I don’t get veggie-burgers. If something didn’t actually die for my dinner, I reckon it should at least have been pretty severely inconvenienced. What’s more, a good burger is always bad for you (arterial distress on a sesame-seed bun). So it is with the Subaru Impreza 2.5i Sport Wagon. Why would anyone buy such an entirely sensible vehicle when they could drive away in a full-fat, hormone-injected WRX Sport Wagon? Why indeed. It’s time for a serious sampling of Fuji Heavy Industries Lite.
At first glance, the 2.5i Sport Wagon isn’t what you’d call an appetizing proposition. The Wagon’s snout-mounted upside-down Alfa-Romeo radiator-hole looks decidedly indelicate. At least the 2.5i’s got a more graceful front end than the WRX Sports Wagon, whose hood scoop gives it a nostrilly appearance that only Prince Charles could truly love. The rest of the 2.5i’s body is blissfully free from flared wheel-arches, rear spoilers and other vulgarities. It’s as restrained as muesli.
There aren’t many other external clues differentiating the 2.5i Impreza from its beefcake cousin. In fact, park the 2.5i next to older versions of the same car, and you’d be hard pressed to date the evolution. Yes, every couple of years Subaru fits new alloys and affixes prettier tail-lights to its Imprezas. But that’s the same sleight of hand used by every 17-year-old when pimping out a mid-nineties Civic hatchback. Suddenly, that wacky schnoz starts to make sense; it’s the only easily identifiable (and how) feature in an otherwise humdrum design.
Open the SW’s sashless doors and you’ll discover more blast-from-the-past-ery. Judging from the dubious quality of it’s-a-hard-knock-life plastics deployed throughout the cabin, Subie’s parent must shelter a shopping-bag recycling company under its corporate wing. If you can bear touching the 2.5i’s shiny, not-so-happy control surfaces, all the basic amenities are pleasant and accounted for: A/C, cruise control, in-dash CD, keyless entry, etc. The controls and dials are laid out with all the simplicity befitting their, um, simplicity.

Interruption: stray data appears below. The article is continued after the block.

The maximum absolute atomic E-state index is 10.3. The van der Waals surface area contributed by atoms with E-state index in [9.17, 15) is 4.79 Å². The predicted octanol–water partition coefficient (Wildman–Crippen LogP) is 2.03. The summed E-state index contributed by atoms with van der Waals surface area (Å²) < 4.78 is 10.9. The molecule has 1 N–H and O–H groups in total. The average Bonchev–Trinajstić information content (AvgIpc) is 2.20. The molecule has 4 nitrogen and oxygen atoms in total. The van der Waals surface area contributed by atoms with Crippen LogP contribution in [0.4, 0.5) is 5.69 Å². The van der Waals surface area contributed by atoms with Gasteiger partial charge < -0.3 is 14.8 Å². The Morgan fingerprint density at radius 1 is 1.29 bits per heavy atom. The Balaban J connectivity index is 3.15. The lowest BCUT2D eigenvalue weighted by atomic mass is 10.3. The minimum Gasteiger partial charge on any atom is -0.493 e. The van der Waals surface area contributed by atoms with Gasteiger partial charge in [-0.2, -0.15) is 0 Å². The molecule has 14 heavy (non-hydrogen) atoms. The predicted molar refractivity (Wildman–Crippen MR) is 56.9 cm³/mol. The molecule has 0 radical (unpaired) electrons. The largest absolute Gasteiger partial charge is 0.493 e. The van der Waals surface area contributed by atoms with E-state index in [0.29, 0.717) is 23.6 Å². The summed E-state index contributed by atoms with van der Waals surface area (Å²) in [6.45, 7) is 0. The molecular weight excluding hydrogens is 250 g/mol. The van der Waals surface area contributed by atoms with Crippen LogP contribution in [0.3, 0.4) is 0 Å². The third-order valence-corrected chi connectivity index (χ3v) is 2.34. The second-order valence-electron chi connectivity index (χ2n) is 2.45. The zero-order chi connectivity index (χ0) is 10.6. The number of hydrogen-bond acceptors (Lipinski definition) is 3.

The 2.5i’s front seats are well bolstered beneath their cheap upholstery. The Wagon’s back seats are comfy enough– provided you’ve got rubber femurs. Folding down the rear chairs creates a cargo space large enough to stow both bicycles and battered guitar cases. But let’s be honest: the SW is no wood-panelled ocean-liner of a Vista Cruiser. In fact, it’s nothing more or less than a capacious hatchback, offering the same 62 cubic foot cargo capacity found in my old Mazda 626 liftback. Hey Doc, maybe if I drive the little Subie 88 miles per hour I can get back to 1991.
Great Scott! Cranking over the Sport Wagon’s 2.5-litre boxer engine generates the sort of agricultural noise normally heard whilst perched atop the red horseshoe seat of an antique Massey-Ferguson. Luckily, everything soon settles down to a dull wobble. This is your first clue to the Impreza’s dynamic personality. “Hello!” the offbeat vibrations say, “This is not a normal car.”
Although the 2.5i’s engine is only good for 173hp @ a relatively lofty 6000rpm, the SW musters-up enough twist (166 lb-ft @ 4,400 rpm) to take some hoon-oriented liberties with its electronically controlled variable transfer clutch (a.k.a. all wheel-drive). The little Impreza practically leaps off the line– and then strolls to sixty in a shade over eight seconds. Never mind; at full chat, the Subie’s boxer engine roars like a bathtub speedster. It simply begs to be flung into the nearest corner.
Ah yes, corners. The Impreza 2.5i Sport Wagon may slingshot out of turns with less alacrity than a WRX, but at least it does so with equal bravado. With its compact engine mounted longitudinally on the down low, and a sports-tuned four-wheel independent suspension, the SW is a superbly sure-footed, balanced performer. Body roll is minimal, tire adhesion predictable, throttle response enjoyable and braking thank-God-able.
In the rain, driving the Sports Wagon is like playing football on a muddy field wearing cleats— when everyone else is slipping around in sneakers. Ladies and gentlemen, I give you Rudyard Kipling’s ride: “If you can keep your head while all about you are losing theirs, you’re probably driving a Subaru.”
There are a few quirky quibbles. The Sport Wagon’s clutch pedal action is funny. The shifter has a slightly plasticky feeling (shopping bags again). And… that’s about it. In fact, the Sports Wagon is everything an enthusiast could want in a family hatchback– save good looks, touchy-feely materials and neck snapping acceleration. It’s so multi-purpose, it ought to come with a corkscrew attachment. At a hair under $18k, what’s stopping you?
The WRX Sport Wagon. For another $7k you get better tunes, improved plastics, sportier dials, a roof spoiler and 51 more horses. While the veggie-burger edition is thoroughly justifiable and a lot less unsatisfying than you’d imagine, the red meat iteration is, dare I say it, irresistible.